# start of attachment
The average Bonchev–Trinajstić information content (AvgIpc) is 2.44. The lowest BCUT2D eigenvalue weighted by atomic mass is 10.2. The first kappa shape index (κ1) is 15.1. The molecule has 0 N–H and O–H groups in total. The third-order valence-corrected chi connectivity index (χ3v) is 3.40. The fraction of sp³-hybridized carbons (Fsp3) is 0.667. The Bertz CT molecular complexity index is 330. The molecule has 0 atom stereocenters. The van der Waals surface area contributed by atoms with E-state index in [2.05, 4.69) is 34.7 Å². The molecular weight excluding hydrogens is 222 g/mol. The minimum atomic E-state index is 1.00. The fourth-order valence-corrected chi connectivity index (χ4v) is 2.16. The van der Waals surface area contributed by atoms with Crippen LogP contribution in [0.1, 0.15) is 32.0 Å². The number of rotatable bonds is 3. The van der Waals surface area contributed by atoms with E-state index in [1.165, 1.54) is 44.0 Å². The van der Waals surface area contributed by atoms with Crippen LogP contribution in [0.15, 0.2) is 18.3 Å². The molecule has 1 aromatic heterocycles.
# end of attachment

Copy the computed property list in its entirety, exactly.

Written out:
The average Bonchev–Trinajstić information content (AvgIpc) is 2.44. The lowest BCUT2D eigenvalue weighted by atomic mass is 10.2. The first kappa shape index (κ1) is 15.1. The molecule has 0 N–H and O–H groups in total. The third-order valence-corrected chi connectivity index (χ3v) is 3.40. The fraction of sp³-hybridized carbons (Fsp3) is 0.667. The Bertz CT molecular complexity index is 330. The molecule has 0 atom stereocenters. The van der Waals surface area contributed by atoms with E-state index in [2.05, 4.69) is 34.7 Å². The molecular weight excluding hydrogens is 222 g/mol. The minimum atomic E-state index is 1.00. The fourth-order valence-corrected chi connectivity index (χ4v) is 2.16. The van der Waals surface area contributed by atoms with Crippen LogP contribution in [0.1, 0.15) is 32.0 Å². The number of rotatable bonds is 3. The van der Waals surface area contributed by atoms with E-state index in [1.165, 1.54) is 44.0 Å². The van der Waals surface area contributed by atoms with Crippen LogP contribution in [0.15, 0.2) is 18.3 Å². The molecule has 1 aromatic heterocycles.